In order to understand how stubborn this problem really is, consider Social Security. Year after year, lobbyists find ways to pressure the government to lower the age at which people collect Social Security checks, all while the average life expentancy gets higher. Nowadays, people think of Social Security as something that is owed to them because they've been paying into it for years. In other words, they think there's some magic bank account that the government can't touch that holds every dollar they've ever put in. This simply is not true, and if that were the whole purpose of Social Security, it would make no sense, as you can easily open up your own bank account at a young age and you'd likely make far more money in interest if you were able to keep that money squirreled away for your retirement.
Our Social Security
In order to pay back every dollar that people have put in to Social Security, the government would have to spend a ludicrous and overwhelming amount of money that does not exist. However, the amount already being spent on Social Security--in order to pay those who have reached the mandated age--is unsustainably huge. The government's own estimates put it at just over 20% of all spending.
So the problem is this: how do you cut into that 20%, in order to help kill the deficit, without pissing off a huge percentage of the population and your most charitable campaign contributors? How can any administration fix this without committing political suicide? Now imagine that the other 80% of the government's spending is in a similar position. That's why we can't kill the deficit, because that's the way it is.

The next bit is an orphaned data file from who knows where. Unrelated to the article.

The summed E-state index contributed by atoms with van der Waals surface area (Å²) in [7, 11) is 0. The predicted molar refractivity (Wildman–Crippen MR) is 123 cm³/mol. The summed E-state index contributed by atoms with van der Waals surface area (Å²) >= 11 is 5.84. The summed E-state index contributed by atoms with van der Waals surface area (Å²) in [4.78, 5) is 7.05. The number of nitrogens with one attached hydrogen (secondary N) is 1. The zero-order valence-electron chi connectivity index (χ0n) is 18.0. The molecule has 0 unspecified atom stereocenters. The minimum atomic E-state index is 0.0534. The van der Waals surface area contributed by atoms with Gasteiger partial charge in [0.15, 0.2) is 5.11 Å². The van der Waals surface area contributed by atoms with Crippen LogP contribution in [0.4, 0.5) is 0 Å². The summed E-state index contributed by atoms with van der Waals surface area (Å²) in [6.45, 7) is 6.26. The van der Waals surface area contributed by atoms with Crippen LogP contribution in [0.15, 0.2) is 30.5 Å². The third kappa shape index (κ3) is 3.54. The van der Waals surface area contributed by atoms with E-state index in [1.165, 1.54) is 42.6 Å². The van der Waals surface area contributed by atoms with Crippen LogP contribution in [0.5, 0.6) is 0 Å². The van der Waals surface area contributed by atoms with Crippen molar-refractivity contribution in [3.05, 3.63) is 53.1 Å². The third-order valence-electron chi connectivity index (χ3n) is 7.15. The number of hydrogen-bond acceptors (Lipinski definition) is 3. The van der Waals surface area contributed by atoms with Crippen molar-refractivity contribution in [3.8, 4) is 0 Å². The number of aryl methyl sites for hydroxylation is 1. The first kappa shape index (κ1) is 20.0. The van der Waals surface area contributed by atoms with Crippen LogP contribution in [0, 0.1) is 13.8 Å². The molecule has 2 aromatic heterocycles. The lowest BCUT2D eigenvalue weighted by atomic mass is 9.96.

And then there's the power angle. Just like it is with spending money, the government--regardless of which political party holds the most sway--is drunk off of taking more and more power away from the private sector. Currently, our president is demanding that health insurance companies explain rate hikes. This is the same administration that oversaw the purchase of banks, investment companies, and General Motors. (Those entities were "too big to fail" according to the administration; insert another Titanic reference here.) Once companies are wholly answerable to the government, we no longer live under anything even resembling capitalism. Seriously, why should any company be accountable to the government for charging too much money? Shouldn't that be the purview of the people? Aren't we supposed to have choices and liberty to force companies to compete?
This power, much like Kerrylea's clutter, will never go away once it is collected. Unless the government and the American people are ready to swallow several very bitter pills, there is no way we are ever going to get out of this financial crisis with our freedoms and our world status unchanged. Our country is in much worse shape than most people are willing to acknowledge, and it's only going to get worse until we sit down and really tackle this mess. We can't just focus on a couple of little boxes and trashbags here and there; we have to start hauling out the furniture along with truckloads of garbage we actually believe we can't live without.